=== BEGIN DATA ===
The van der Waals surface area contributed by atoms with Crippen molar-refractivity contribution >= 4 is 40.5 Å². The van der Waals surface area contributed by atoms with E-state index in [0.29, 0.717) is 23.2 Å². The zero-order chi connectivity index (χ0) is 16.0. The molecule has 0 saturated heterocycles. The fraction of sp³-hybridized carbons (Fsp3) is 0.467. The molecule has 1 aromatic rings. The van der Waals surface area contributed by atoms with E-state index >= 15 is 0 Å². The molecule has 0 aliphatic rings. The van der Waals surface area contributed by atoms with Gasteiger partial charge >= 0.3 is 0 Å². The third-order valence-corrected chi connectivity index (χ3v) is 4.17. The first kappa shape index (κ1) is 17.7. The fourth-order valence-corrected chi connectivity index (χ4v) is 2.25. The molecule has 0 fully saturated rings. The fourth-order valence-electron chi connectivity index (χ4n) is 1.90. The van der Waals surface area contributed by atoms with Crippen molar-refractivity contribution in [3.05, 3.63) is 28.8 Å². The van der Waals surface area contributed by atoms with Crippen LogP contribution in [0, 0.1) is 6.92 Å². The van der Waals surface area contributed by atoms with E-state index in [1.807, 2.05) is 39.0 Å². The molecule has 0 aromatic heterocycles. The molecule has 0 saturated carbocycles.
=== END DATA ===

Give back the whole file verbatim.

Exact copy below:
The van der Waals surface area contributed by atoms with Crippen molar-refractivity contribution >= 4 is 40.5 Å². The van der Waals surface area contributed by atoms with E-state index in [0.29, 0.717) is 23.2 Å². The zero-order chi connectivity index (χ0) is 16.0. The molecule has 0 saturated heterocycles. The fraction of sp³-hybridized carbons (Fsp3) is 0.467. The molecule has 1 aromatic rings. The van der Waals surface area contributed by atoms with E-state index >= 15 is 0 Å². The molecule has 0 aliphatic rings. The van der Waals surface area contributed by atoms with Gasteiger partial charge >= 0.3 is 0 Å². The third-order valence-corrected chi connectivity index (χ3v) is 4.17. The first kappa shape index (κ1) is 17.7. The fourth-order valence-corrected chi connectivity index (χ4v) is 2.25. The molecule has 0 fully saturated rings. The fourth-order valence-electron chi connectivity index (χ4n) is 1.90. The van der Waals surface area contributed by atoms with Crippen molar-refractivity contribution in [3.05, 3.63) is 28.8 Å². The van der Waals surface area contributed by atoms with Crippen LogP contribution in [0, 0.1) is 6.92 Å². The van der Waals surface area contributed by atoms with E-state index in [1.807, 2.05) is 39.0 Å². The molecule has 0 aromatic heterocycles. The molecule has 0 saturated carbocycles.